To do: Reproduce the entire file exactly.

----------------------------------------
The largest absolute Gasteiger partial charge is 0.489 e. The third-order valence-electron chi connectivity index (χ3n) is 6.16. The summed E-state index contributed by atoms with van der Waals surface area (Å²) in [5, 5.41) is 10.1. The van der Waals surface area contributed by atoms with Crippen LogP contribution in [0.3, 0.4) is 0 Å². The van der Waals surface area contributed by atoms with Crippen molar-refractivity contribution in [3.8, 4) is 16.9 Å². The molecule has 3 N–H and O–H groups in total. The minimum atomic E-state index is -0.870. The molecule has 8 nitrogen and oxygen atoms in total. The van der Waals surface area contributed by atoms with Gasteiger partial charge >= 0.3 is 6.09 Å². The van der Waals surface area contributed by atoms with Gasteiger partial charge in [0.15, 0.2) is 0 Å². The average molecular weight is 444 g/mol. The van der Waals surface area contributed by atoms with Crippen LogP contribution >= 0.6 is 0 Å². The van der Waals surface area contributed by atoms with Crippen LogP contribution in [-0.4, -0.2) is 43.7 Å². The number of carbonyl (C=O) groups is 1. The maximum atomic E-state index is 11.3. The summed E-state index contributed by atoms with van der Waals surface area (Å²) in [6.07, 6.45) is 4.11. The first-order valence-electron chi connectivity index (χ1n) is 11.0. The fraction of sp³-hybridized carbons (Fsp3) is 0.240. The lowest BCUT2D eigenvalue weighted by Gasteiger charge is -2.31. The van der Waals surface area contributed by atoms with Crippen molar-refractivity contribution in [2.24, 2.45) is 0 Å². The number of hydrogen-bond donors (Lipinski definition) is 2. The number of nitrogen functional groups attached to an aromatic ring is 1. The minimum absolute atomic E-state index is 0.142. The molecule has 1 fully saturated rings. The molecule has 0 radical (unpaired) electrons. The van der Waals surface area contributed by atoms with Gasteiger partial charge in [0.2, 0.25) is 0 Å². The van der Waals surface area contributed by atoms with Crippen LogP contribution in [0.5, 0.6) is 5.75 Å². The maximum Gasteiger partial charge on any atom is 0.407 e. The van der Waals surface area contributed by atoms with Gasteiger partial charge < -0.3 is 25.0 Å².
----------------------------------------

The largest absolute Gasteiger partial charge is 0.489 e. The third-order valence-electron chi connectivity index (χ3n) is 6.16. The summed E-state index contributed by atoms with van der Waals surface area (Å²) in [5, 5.41) is 10.1. The van der Waals surface area contributed by atoms with Crippen LogP contribution in [0.3, 0.4) is 0 Å². The van der Waals surface area contributed by atoms with Crippen molar-refractivity contribution in [3.8, 4) is 16.9 Å². The molecule has 3 N–H and O–H groups in total. The minimum atomic E-state index is -0.870. The molecule has 8 nitrogen and oxygen atoms in total. The van der Waals surface area contributed by atoms with Gasteiger partial charge >= 0.3 is 6.09 Å². The van der Waals surface area contributed by atoms with Gasteiger partial charge in [0.15, 0.2) is 0 Å². The average molecular weight is 444 g/mol. The van der Waals surface area contributed by atoms with Crippen LogP contribution >= 0.6 is 0 Å². The van der Waals surface area contributed by atoms with Crippen LogP contribution in [-0.4, -0.2) is 43.7 Å². The number of carbonyl (C=O) groups is 1. The maximum atomic E-state index is 11.3. The summed E-state index contributed by atoms with van der Waals surface area (Å²) in [6.07, 6.45) is 4.11. The first-order valence-electron chi connectivity index (χ1n) is 11.0. The fraction of sp³-hybridized carbons (Fsp3) is 0.240. The lowest BCUT2D eigenvalue weighted by Gasteiger charge is -2.31. The van der Waals surface area contributed by atoms with Crippen molar-refractivity contribution in [2.24, 2.45) is 0 Å². The number of hydrogen-bond donors (Lipinski definition) is 2. The number of nitrogen functional groups attached to an aromatic ring is 1. The minimum absolute atomic E-state index is 0.142. The molecule has 1 fully saturated rings. The molecule has 0 radical (unpaired) electrons. The van der Waals surface area contributed by atoms with Gasteiger partial charge in [0.2, 0.25) is 0 Å². The van der Waals surface area contributed by atoms with Crippen LogP contribution in [0.5, 0.6) is 5.75 Å². The maximum Gasteiger partial charge on any atom is 0.407 e. The van der Waals surface area contributed by atoms with Gasteiger partial charge < -0.3 is 25.0 Å².